A Weekend Like Many Other Weekends

In the midst of this weekend, I bring you the story of last weekend.

It was one of those weekends that started Thursday and lasted until Monday. First, the ukulele concert I had been looking forward to attending was cancelled due to extreme illness on the part of the ukulelist. “Dammit,” I said to myself, “Now I will have to participate in a Major Television Event.” I called up Greg, who lives in the neighborhood and is always up for a good time. “Want to go brown-bag it at the river for the sunset and then get stoned and watch the Friends finale?” I asked. “Oh yeah!” he replied.

On the way to the river, we reminisced about elementary school–the way the scent of cheap perfume and the Doppler effect of clicking high heels signaled the approach of a teacher. I remembered how my second-grade teacher had left our class alone numerous times a day to smoke. She was also prone to yelling and would routinely cause various kids in the class to cry, then schizophrenically hold them on her lap the rest of the day while their hiccupping sobs died down. All that stress must have pushed her over the edge, because the year after I had her, she had a massive brain aneurysm.

“Wait a second,” said Greg. “When I was in second grade, my teacher had a massive brain aneurysm.” We realized we both went to the same elementary school (P.S. 31 in Bayside) but never knew each other, since Greg is a year younger. We both remembered talking into an audiocassette recorder to make a tape of “familiar voices” to be played in a loop at our defunct second-grade teacher’s bedside in hopes of rousing her from her coma. I was terrified to talk on this tape, as I hated her for yelling all the time and believed at some deep level that my ill wishes had caused her massive brain aneurysm, though I realize now it might have been all the smoking and yelling that caused her massive brain aneurysm.

Then it was time for the Major Television Event. Network television really should not be watched without mood enhancement. Mood enhancement creates the much-needed suspense that is lacking from predictable network television. After Rachel left Ross at the airport and he came home to find her message on his machine, I became utterly convinced, via proper mood enhancement, that she had clearly died in a plane crash and the message on the machine was to be his final declaration of love from her. “This is fucking amazing!” I said. “They totally killed off Rachel in a plane crash.”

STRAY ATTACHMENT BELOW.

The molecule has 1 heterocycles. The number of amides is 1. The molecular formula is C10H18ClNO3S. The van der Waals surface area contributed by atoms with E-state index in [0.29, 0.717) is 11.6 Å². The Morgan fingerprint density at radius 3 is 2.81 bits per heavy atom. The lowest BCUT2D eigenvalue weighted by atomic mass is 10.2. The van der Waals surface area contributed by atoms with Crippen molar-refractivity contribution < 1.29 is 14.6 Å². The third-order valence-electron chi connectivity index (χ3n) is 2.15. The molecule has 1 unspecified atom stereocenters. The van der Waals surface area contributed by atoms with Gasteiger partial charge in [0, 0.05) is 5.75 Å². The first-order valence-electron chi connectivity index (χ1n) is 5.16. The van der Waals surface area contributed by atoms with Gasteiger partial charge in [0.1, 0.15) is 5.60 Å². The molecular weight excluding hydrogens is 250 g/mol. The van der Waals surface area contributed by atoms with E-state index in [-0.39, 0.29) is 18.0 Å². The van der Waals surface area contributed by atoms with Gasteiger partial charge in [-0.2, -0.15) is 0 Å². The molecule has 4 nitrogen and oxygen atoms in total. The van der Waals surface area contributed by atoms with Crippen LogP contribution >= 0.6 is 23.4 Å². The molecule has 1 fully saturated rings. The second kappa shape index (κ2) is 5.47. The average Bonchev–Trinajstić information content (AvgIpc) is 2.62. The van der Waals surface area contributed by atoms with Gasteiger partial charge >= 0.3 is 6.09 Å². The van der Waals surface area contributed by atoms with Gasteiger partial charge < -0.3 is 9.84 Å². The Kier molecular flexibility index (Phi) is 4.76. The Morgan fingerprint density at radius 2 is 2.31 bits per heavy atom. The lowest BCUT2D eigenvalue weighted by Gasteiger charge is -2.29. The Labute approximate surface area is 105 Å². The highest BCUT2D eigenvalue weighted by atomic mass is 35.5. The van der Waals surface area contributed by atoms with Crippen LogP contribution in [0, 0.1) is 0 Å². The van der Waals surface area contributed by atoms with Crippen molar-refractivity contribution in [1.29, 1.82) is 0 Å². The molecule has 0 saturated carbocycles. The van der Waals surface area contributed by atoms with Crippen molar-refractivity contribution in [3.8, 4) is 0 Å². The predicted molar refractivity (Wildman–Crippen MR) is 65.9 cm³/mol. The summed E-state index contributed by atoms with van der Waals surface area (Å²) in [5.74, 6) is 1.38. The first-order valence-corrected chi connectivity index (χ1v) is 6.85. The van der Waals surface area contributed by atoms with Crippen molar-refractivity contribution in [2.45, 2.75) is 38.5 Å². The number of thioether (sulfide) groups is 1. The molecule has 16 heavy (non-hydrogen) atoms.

My viewing companions, Rebecca and Greg, disagreed and my theory was disproved moments later when Jennifer Aniston appeared to end the torture of Ross and Rachel once and for all. I realized that after ten years of dysfunctional behavior, there is no romantic release to be found in the people finally getting together. It is almost depressing. If they loved each other so much, why wouldn’t they have worked it out sooner? Or at least before they had a child together? After that much bullshit, wouldn’t you just be sick of the sight of the person? The best-loved sitcom of our time did not resemble real life at all.

We spent the rest of the evening embroiled in a very unproductive argument about the Constitution. I did not want to talk about the Constitution and several times turned the conversation briefly to the Beatles, but each time it was turned back by my conversation companions until I gave up on the Constitution and the Beatles and started doing the dishes. I didn’t really want to talk about the Beatles either. What can you say about them that hasn’t been said?